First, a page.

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Kezia M. Williams and her many apprentices stand proudly with their black power fist held high in the sky on Greenwood Avenue in the Greenwood District of Tulsa, Oklahoma — the site and birthplace for Black entrepreneurship in America and the space that Booker T. Washington coined “the Negro Wall Street of America” now known as the Black Wall Street.
Published 07/29/2019 | Reading Time 3 min 21 sec
By Nehemiah D. Frank
Black women and men huddled tightly together in a circle, surrounded by photographs of 1921 Tulsa Race Massacre survivors. Tears of joy and a sense of accomplishment streamed down some of their faces. They stood proudly on the hallowed grounds of their ancestors, who built and lived on these lands. Their black images, mirrored on the glass in the frames — as reflections — some 98 years later, symbolizing a sense of rebirth of black entrepreneurship for the Greenwood District.
Greenwood is home of America’s original Black Wall Street, a majority-black district that once boasted 36 square blocks of black excellence and prosperity. Their community was the prime example of a healthy black ecosystem full of doctors, lawyers, hospitals, pilots, teachers, and a plethora of business owners — all black.
Today, they seek to recreate that through their entrepreneurial journey.
Once destroyed by a white mob in 1921, the community showed resilience by rebuilding. Then, like in most other American cities, black entrepreneurs experienced a loss in business due to a variety of variables: urban renewal, market changes, redlining, and discrimination in banking and development deals. The list of adverse impacts and systemic issues goes on.
Nevertheless, the tight-nit-group gathered not in sorrow but with a new sense of collective pride. These entrepreneurs are the first black business owners to graduate the Black UpStart boot camp in the historic Greenwood District.
They stand excitedly and surround their entrepreneurial leader, Kezia M. Williams — the founder and chief executive officer (CEO) of the Black UpStart.
The Black UpStart is a rapidly growing organization that teaches aspiring black entrepreneurs how to start a successful and profitable business through an intense, culturally-relevant popup school.
As they huddle, they chant positive self-affirmations to pump and build one another up, reminding each other of their individual and collective greatness.
They too are Black Wall Street.
[Photo by Christopher Creese]
Philanthropist George Kaiser and Entrepreneurial Expert Kezia M. Williams
For the past three weekends of July, the George Kaiser Family Foundation (GKFF) and Tulsa Economic Development Corporation (TEDC) partnered in conjunction with the Black UpStart to train 18 determined black entrepreneurs in Tulsa.
Each apprentice came with their own set of experiences, some knowing more than others. But all students were open to learning from Williams and each other.
Sunday was pitch and graduation day. Tulsans of every color showed up to celebrate the rebirth of black entrepreneurship on Black Wall Street. Hundreds of spectators filled the Greenwood Cultural Center, which lies in the heart of Greenwood, to listen to the new graduates’ pitches.
“I have a plant-based food truck I’m bringing to Tulsa, Oklahoma. I quit eating meat about three years ago. When I did, there was nothing out there but salad and french fries. We took the meat out but left the flavor in. The one thing people said they couldn’t give up is cheese.” Charles Brice explained.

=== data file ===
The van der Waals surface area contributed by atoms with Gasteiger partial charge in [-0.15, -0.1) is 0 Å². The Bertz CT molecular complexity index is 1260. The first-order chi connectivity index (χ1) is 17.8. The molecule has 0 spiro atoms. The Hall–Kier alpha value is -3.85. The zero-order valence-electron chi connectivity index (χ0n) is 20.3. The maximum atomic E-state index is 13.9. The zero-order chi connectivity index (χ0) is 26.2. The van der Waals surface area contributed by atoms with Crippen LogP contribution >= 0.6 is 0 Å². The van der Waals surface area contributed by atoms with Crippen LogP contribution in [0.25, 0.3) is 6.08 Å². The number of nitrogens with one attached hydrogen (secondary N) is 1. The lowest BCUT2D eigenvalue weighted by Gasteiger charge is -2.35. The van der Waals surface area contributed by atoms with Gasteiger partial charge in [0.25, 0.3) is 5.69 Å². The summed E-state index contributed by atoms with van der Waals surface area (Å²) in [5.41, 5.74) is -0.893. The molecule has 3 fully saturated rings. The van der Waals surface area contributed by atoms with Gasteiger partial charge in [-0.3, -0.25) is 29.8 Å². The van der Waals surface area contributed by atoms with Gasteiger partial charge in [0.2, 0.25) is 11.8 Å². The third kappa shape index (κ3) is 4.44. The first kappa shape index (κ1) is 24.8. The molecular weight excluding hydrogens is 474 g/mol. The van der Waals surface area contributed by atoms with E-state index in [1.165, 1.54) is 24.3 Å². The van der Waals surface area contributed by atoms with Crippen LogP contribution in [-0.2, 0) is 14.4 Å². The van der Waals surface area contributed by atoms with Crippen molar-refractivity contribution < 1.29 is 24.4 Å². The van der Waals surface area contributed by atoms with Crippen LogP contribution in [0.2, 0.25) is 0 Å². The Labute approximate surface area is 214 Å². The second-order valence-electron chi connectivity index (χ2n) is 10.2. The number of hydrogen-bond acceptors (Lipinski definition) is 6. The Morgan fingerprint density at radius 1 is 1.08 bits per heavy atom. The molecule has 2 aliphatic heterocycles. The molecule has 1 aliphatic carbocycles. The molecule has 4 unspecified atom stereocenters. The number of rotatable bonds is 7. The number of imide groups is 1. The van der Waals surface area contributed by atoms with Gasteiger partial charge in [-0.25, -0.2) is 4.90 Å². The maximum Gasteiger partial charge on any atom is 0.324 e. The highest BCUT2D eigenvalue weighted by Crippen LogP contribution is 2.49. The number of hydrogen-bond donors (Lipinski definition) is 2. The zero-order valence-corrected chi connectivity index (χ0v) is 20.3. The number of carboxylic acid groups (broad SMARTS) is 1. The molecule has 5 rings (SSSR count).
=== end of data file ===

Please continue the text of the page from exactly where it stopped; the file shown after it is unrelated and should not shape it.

Charles is the founder and owner of RevvSoul, a plant-based food truck and catering service. Currently, Charles and his wife service out of their restaurant located at the Mother Road Market just east of the Pearl District on Route 66. He’s also a graduate of the Black UpStart boot camp.
[Photo by Christopher Creese]
Charles was inspired to start his organic food service after discovering that he had high cholesterol and blood pressure from a doctors visit.
“He told me that I needed to start taking care of myself. When I started looking into it, I learned that a lot of it comes from the meats that we eat. So, I went back through, and I tried it out for about six weeks. I took all the meats out of my diet, and my health improved.” The Brices’ plan to start teaching classes on healthy cooking as well for Tulsans who are interested in eating healthier.
[Photo by Christopher Creese]
They went through the pressure and came out as black diamonds.
Many of the entrepreneurs have full-time day jobs and juggled that while going through Ms. Williams’ boot camp on the weekends.
Raquel Jackson, former Miss Black Tulsa said the Black UpStart was a life-changing experience for her. Tears of joy flowed as she received her award from Ms. Williams.
“Where she touched all of our hearts was when she pitched her hair product,” Williams explained. “Raquel told us that she straightened her hair once a month when she was younger and that that was the one time she felt that people saw her and thought that she was beautiful. Raquel’s new hair product is for women with curly hair. Williams believes that Requel’s hair product will change the lives for ladies with naturally tight curls.
The boot camps weren’t easy. Queen Jamia Newsome stayed into midnight working on her pitch, but not without the help of some of her boot camp mates who stayed late one evening to help Jamia tighten her pitch. She ended up earning the first place spot for pitches the very next day. “That’s what happens when you don’t quit on yourself and don’t quit on your dreams,” Willams told Newsome at the graduation ceremony.
Rose Washington, CEO of explained that TEDC and GKFF plan to bring The Black UpStart back to Tulsa soon.
Nehemiah D. Frank is the Founder and Editor-in-Chief of The Black Wall Street Times, an educator, TEDx alum, blogger for EdPost, and Community Advisory Board Member for the Tulsa World.